Renting Vs Buying Calculator Australia [Which is better for me?] 🤔

There’s more to it than you think

Compare your current rent with your mortgage payment

Today we  answer the question—renting vs buying, which is better for you?

Table of Contents

Renting—Pros and Cons

Renting isn’t just an option for those who cannot afford a deposit on a home. Deciding to rent or buy is a decision dependent on the circumstances you’re currently in.

Pros of renting

  • You have flexibility – if you want to move to a new city, or even just a new suburb, you can just find a new rental when your current lease expires.

  • Any maintenance issues are the responsibility of the property owner.

  • Moving is a relatively straightforward process. You don’t have to wait for your house to sell before you can take a job offer in a new city or move to a different neighbourhood.

Cons of renting

  • It’s always possible that a property owner will decide that they no longer want to rent to a particular tenant. Knowing that your ability to stay comfortable in the place you call home is up to someone else can be nerve-wracking.


  • Competition in the real estate market has made renting more common, and this competition
    means that rent prices continue to increase.


  • Renting doesn’t allow you to own an asset.


  • You can’t make alterations to the property as you see fit.

Read More: Rentvesting, the pros and cons of it all.

Buying—Pros and Cons

Just like renting, there are some pros and cons associated with buying a property.

Pros of buying a property

  • Mortgage payments associated with a fixed interest rate are set, so you’ll be able to budget your housing repayments without worrying about an increase in the overall amount owed.

  • You retain the right to make modifications to your home without having to ask permission from a landlord. You can paint your walls lime green if you want without dealing with property managers.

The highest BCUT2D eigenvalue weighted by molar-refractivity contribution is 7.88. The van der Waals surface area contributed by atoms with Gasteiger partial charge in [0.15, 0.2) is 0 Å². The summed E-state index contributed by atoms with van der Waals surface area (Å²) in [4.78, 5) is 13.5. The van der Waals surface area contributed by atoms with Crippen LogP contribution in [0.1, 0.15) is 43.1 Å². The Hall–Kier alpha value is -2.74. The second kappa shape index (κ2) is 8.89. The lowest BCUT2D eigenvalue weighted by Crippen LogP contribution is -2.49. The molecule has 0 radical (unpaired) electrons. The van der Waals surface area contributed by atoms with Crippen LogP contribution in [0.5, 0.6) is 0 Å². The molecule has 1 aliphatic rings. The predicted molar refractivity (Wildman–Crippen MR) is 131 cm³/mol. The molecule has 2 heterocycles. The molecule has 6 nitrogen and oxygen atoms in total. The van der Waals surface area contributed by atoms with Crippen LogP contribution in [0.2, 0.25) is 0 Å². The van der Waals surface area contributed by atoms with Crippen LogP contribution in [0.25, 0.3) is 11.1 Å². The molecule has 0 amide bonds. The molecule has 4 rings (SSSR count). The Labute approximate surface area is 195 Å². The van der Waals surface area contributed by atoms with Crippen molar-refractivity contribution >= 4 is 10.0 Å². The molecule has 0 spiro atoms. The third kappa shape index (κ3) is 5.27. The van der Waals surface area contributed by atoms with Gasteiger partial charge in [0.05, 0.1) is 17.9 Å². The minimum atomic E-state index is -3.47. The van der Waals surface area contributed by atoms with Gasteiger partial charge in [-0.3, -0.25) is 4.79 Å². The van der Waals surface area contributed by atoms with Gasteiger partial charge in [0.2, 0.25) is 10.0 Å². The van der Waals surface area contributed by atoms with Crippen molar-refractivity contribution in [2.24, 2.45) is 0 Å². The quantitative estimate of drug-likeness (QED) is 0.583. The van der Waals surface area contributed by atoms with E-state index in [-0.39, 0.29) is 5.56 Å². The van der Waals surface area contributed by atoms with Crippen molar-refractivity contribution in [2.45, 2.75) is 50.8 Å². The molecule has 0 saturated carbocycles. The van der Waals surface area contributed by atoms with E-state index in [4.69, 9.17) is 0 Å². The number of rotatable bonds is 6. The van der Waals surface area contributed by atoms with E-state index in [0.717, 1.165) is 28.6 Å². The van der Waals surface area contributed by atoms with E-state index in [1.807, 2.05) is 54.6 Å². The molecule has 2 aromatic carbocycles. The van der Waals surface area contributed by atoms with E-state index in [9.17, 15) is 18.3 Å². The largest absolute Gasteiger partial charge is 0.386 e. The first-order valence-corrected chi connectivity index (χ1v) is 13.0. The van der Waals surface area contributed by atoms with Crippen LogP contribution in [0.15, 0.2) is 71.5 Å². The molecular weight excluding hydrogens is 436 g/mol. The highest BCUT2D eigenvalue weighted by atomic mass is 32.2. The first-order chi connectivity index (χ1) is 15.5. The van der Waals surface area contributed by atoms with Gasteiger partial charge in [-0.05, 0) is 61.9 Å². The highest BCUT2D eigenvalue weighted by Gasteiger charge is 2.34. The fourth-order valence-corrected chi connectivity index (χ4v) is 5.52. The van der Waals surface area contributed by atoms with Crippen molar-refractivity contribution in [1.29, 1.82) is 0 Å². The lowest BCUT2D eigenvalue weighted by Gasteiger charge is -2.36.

• Buying gives you stability in that the landlord is not going to suddenly decide to kick you out because they now want to live on or sell their property.

  • If you have trouble saving money, paying off a mortgage acts as a forced savings plan. You’re buying an asset that can be sold in the future.

  • If you buy a house in the right location, it will appreciate in value. So a house is an asset that is (hopefully) constantly increasing in value.

  • Your monthly payments are going towards paying down your debt and building equity, so after some time, you will own a debt-free property that has actually increased in value, and this may give you financial peace of mind for retirement.

Cons of buying a property

  • The price of buying a home may make it impossible for you to live in your desired location.

  • Buying a home can be restrictive if you decide to move.

  • Anything that goes wrong on your property is your responsibility. You’ll have to cover the costs when maintenance issues crop up.

Read More: How to Buy a House in Australia

Things to consider when deciding to rent or buy

Which one is right for you? There is no right or wrong answer when it comes to deciding. It really depends on your individual situation, but you can consider the following things:

Deciding to rent or buy
  • How long are you going to live in that house? If you are thinking of travelling in the next six months, buying might not be a great idea. You might want to keep that money and spend it on a trip to France to see the Eiffel Tower.